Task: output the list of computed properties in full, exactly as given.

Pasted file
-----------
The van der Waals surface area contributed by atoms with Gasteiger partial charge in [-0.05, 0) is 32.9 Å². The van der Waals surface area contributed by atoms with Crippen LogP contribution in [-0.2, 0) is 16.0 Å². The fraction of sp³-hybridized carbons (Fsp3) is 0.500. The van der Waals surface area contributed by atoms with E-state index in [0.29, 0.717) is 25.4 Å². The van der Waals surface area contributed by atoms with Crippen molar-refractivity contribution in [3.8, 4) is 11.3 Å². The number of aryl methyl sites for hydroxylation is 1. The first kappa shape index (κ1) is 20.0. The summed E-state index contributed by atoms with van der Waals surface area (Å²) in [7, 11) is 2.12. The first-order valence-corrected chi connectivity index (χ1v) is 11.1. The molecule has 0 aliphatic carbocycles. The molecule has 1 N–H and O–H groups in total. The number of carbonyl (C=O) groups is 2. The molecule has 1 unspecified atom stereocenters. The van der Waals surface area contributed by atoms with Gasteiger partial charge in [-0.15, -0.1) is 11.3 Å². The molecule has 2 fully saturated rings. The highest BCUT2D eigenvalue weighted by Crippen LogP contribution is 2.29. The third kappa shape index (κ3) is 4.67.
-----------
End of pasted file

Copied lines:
The van der Waals surface area contributed by atoms with Gasteiger partial charge in [-0.05, 0) is 32.9 Å². The van der Waals surface area contributed by atoms with Crippen LogP contribution in [-0.2, 0) is 16.0 Å². The fraction of sp³-hybridized carbons (Fsp3) is 0.500. The van der Waals surface area contributed by atoms with E-state index in [0.29, 0.717) is 25.4 Å². The van der Waals surface area contributed by atoms with Crippen molar-refractivity contribution in [3.8, 4) is 11.3 Å². The number of aryl methyl sites for hydroxylation is 1. The first kappa shape index (κ1) is 20.0. The summed E-state index contributed by atoms with van der Waals surface area (Å²) in [7, 11) is 2.12. The first-order valence-corrected chi connectivity index (χ1v) is 11.1. The molecule has 0 aliphatic carbocycles. The molecule has 1 N–H and O–H groups in total. The number of carbonyl (C=O) groups is 2. The molecule has 1 unspecified atom stereocenters. The van der Waals surface area contributed by atoms with Gasteiger partial charge in [-0.15, -0.1) is 11.3 Å². The molecule has 2 fully saturated rings. The highest BCUT2D eigenvalue weighted by Crippen LogP contribution is 2.29. The third kappa shape index (κ3) is 4.67.